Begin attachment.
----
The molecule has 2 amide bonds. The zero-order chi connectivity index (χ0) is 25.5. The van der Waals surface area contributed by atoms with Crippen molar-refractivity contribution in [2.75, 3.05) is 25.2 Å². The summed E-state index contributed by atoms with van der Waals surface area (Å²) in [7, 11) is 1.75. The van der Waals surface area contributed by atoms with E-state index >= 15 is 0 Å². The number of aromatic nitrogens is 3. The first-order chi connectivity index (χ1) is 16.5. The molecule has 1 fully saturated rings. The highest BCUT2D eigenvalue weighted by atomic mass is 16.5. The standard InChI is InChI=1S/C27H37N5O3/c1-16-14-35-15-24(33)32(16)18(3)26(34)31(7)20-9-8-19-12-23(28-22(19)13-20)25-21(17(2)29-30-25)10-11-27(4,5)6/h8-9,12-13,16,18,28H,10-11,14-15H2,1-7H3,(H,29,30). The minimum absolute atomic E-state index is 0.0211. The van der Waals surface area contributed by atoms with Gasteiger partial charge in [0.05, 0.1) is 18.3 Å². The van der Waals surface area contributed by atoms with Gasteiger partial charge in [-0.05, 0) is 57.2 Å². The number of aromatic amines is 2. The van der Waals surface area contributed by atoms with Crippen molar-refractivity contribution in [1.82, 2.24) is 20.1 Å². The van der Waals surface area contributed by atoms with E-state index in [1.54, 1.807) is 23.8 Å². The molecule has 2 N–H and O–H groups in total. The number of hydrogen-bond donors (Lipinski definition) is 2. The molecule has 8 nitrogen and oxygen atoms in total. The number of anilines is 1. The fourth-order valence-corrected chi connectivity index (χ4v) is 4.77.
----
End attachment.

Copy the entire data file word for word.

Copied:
The molecule has 2 amide bonds. The zero-order chi connectivity index (χ0) is 25.5. The van der Waals surface area contributed by atoms with Crippen molar-refractivity contribution in [2.75, 3.05) is 25.2 Å². The summed E-state index contributed by atoms with van der Waals surface area (Å²) in [7, 11) is 1.75. The van der Waals surface area contributed by atoms with E-state index >= 15 is 0 Å². The number of aromatic nitrogens is 3. The first-order chi connectivity index (χ1) is 16.5. The molecule has 1 fully saturated rings. The highest BCUT2D eigenvalue weighted by atomic mass is 16.5. The standard InChI is InChI=1S/C27H37N5O3/c1-16-14-35-15-24(33)32(16)18(3)26(34)31(7)20-9-8-19-12-23(28-22(19)13-20)25-21(17(2)29-30-25)10-11-27(4,5)6/h8-9,12-13,16,18,28H,10-11,14-15H2,1-7H3,(H,29,30). The minimum absolute atomic E-state index is 0.0211. The van der Waals surface area contributed by atoms with Gasteiger partial charge in [0.05, 0.1) is 18.3 Å². The van der Waals surface area contributed by atoms with Gasteiger partial charge in [-0.05, 0) is 57.2 Å². The number of aromatic amines is 2. The van der Waals surface area contributed by atoms with Crippen molar-refractivity contribution in [1.82, 2.24) is 20.1 Å². The van der Waals surface area contributed by atoms with E-state index in [1.54, 1.807) is 23.8 Å². The molecule has 2 N–H and O–H groups in total. The number of hydrogen-bond donors (Lipinski definition) is 2. The molecule has 8 nitrogen and oxygen atoms in total. The number of anilines is 1. The fourth-order valence-corrected chi connectivity index (χ4v) is 4.77.